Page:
System Utilities

a.k.a. programs to fix your girlfriend's computer
Spybot - Search & Destroy and Ad Aware SE Personal. These two programs are tied for this category, as they work best together. They're number one in their field because they're free, easy to use and lifesaving. Few apps are as indispensible as these; don't run Windows without them.
Runner-up: Disk Defragmenter. As sad as it is that your hard drives are utterly unorderly and, well, fragmented, it's reassuring that there's an app out there to glue the pieces back together, speeding file access and maybe even freeing up some space.
Apps that will kill you: the Windows operating system. After all, if it were better, this whole category wouldn't be necessary, would it?

Small Game

Minesweeper. The one and the only. Still waiting for that Web page to load or that bloated software to initialze? Double-click that mine icon and this lightweight app fires up immediately. Additionally, the games are over just as quickly with expert games lasting no more than a few minutes. Even as your computer slows to a sloth's crawl because every other app is failing in spectacular fashion, Minesweeper is there for you. Best of all, Minesweeper has the qualities of a classic game: easy to learn and impossible to master.
Runner-up: Yahoo Games. Yahoo has cast its net incredibly wide, so they were bound to get something right. That something is Yahoo Games. It boasts a truly impressive range of games, many of which are capable of competition online that just plain works. And all of this in a Java applet in your browser. There's just nothing like kicking ass at pool, chess and poker across platforms and continents.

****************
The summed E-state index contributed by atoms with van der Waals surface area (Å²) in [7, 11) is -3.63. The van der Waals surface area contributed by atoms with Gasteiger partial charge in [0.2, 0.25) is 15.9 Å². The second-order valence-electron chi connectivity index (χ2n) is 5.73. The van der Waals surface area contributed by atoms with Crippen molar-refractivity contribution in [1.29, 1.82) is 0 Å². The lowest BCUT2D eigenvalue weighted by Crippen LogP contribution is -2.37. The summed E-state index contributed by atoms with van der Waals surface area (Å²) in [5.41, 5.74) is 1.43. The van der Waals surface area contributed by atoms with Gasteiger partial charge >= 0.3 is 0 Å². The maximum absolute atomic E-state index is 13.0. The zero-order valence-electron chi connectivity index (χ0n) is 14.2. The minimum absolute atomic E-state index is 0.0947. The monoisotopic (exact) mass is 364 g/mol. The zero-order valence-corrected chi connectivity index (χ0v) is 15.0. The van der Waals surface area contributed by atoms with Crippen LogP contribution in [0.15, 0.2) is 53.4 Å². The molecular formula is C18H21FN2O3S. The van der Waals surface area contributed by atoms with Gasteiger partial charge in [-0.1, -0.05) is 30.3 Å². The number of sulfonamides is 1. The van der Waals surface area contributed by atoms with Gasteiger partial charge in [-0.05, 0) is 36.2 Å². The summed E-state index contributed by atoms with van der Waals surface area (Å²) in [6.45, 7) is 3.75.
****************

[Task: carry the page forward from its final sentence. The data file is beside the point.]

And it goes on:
Apps that will kill you: WildTangent, PopCap. Alas, the state of so-called "free" games online usually end up costing ya. If they don't blatantly spy on you, they probably want twentysome bucks to play past the third level. No thanks.


Maple. From freshman calculus to PhD thesis, Maple is the mathematics package. It knows more math than you ever will, and thanks to contributions from mathematicians everywhere, it's getting smarter all the time. And for those without math degrees, it has extensive help documents that truly help.
Runners-up: Windows's Calculator. It does anything you could reasonably expect from such a small app including calculations in binary and hexadecimal. It joins Notepad as the only Microsoft apps I know of that programmers can use every day without cursing it.
Google's Calculator. That all goes double for this calculator. No need to open up another app when the answer can be found through your browser's built-in search utility (which of course is set to Google). In addition to the basic functions you'd expect, this calculator supports conversions of just about every unit you could think of. How many milliseconds are in a century? Or how many teaspoons are in a gallon? Much more importantly, how many yen is a dollar? That's right, Google calculator supports currency conversions, too. As an added bonus, it can calculate "the answer to life, the universe, and everything" without waiting for seven and a half million years for Deep Thought to figure it out.
Apps that will kill you: MATLAB. Sure, it may be better for matricies, but you don't really want to do linear algebra, do you? The stilted and inconsistent syntax is just the tip of the ugly iceberg for this app.

Honorable Mention

Audacity. Excellent interface on top of a first-rate piece of audio editing software. A true testament to open source.
Nero. Does exactly what you tell it to do, burns CDs and DVDs. If you're lucky, it came bundled with your burner.
Finale. Composing music can be quite involved, but Finale makes it seem easy. It warms the heart to know that a well-designed piece of software can encourage creativity like this.
Google Desktop. The clearest evidence yet of Google's plans for world domination. It integrates many of the best Google products to date and welcomes add-ons. If Google can garner a large user following with these widgets, it may be serious competition to Windows Vista's cheap knock-off of Apple's Dashboard.

Notably missing

Image manipulation programs: I neither know nor care enough. Photoshop has a consistent and discoverable interface, but it takes forever to load -- far too long for my purposes which usually doesn't go beyond shrinking an image. I've never learned to use the GIMP, because c'mon, when have you ever been asked to edit images in Linux? Besides those two, there are no other apps I know of that aren't laughable (Paint Shop Pro? Give me a break).